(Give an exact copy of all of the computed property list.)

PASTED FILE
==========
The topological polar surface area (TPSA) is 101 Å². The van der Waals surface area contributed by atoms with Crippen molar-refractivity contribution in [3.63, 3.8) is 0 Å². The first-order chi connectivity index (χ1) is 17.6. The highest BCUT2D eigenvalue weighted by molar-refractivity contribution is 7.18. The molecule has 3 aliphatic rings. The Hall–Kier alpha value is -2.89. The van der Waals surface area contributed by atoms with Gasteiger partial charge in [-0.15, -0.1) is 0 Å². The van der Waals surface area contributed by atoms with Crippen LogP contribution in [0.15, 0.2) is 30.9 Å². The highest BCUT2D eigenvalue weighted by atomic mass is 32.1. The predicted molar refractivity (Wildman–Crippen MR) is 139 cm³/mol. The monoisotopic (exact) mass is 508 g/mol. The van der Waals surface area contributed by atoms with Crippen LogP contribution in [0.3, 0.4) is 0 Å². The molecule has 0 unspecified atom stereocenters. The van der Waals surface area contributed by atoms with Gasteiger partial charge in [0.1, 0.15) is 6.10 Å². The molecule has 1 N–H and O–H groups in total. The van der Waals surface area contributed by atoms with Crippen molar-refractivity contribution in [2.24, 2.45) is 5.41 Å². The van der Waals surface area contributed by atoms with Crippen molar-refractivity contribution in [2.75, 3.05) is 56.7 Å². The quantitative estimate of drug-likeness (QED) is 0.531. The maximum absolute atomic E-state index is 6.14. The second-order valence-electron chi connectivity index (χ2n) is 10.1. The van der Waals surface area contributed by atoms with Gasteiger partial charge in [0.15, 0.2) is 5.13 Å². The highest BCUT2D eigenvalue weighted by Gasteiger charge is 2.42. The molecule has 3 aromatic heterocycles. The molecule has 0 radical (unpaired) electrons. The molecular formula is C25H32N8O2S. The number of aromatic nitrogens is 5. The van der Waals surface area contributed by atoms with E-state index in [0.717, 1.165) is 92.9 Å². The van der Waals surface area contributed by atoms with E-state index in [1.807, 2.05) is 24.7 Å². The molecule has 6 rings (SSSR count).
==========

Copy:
The topological polar surface area (TPSA) is 101 Å². The van der Waals surface area contributed by atoms with Crippen molar-refractivity contribution in [3.63, 3.8) is 0 Å². The first-order chi connectivity index (χ1) is 17.6. The highest BCUT2D eigenvalue weighted by molar-refractivity contribution is 7.18. The molecule has 3 aliphatic rings. The Hall–Kier alpha value is -2.89. The van der Waals surface area contributed by atoms with Gasteiger partial charge in [-0.15, -0.1) is 0 Å². The van der Waals surface area contributed by atoms with Crippen LogP contribution in [0.15, 0.2) is 30.9 Å². The highest BCUT2D eigenvalue weighted by atomic mass is 32.1. The predicted molar refractivity (Wildman–Crippen MR) is 139 cm³/mol. The monoisotopic (exact) mass is 508 g/mol. The van der Waals surface area contributed by atoms with Crippen LogP contribution in [0.3, 0.4) is 0 Å². The molecule has 0 unspecified atom stereocenters. The van der Waals surface area contributed by atoms with Gasteiger partial charge in [0.1, 0.15) is 6.10 Å². The molecule has 1 N–H and O–H groups in total. The van der Waals surface area contributed by atoms with Crippen molar-refractivity contribution in [2.24, 2.45) is 5.41 Å². The van der Waals surface area contributed by atoms with Crippen molar-refractivity contribution in [2.75, 3.05) is 56.7 Å². The quantitative estimate of drug-likeness (QED) is 0.531. The maximum absolute atomic E-state index is 6.14. The second-order valence-electron chi connectivity index (χ2n) is 10.1. The van der Waals surface area contributed by atoms with Gasteiger partial charge in [0.15, 0.2) is 5.13 Å². The highest BCUT2D eigenvalue weighted by Gasteiger charge is 2.42. The molecule has 3 aromatic heterocycles. The molecule has 0 radical (unpaired) electrons. The molecular formula is C25H32N8O2S. The number of aromatic nitrogens is 5. The van der Waals surface area contributed by atoms with E-state index in [0.717, 1.165) is 92.9 Å². The van der Waals surface area contributed by atoms with E-state index in [1.807, 2.05) is 24.7 Å². The molecule has 6 rings (SSSR count).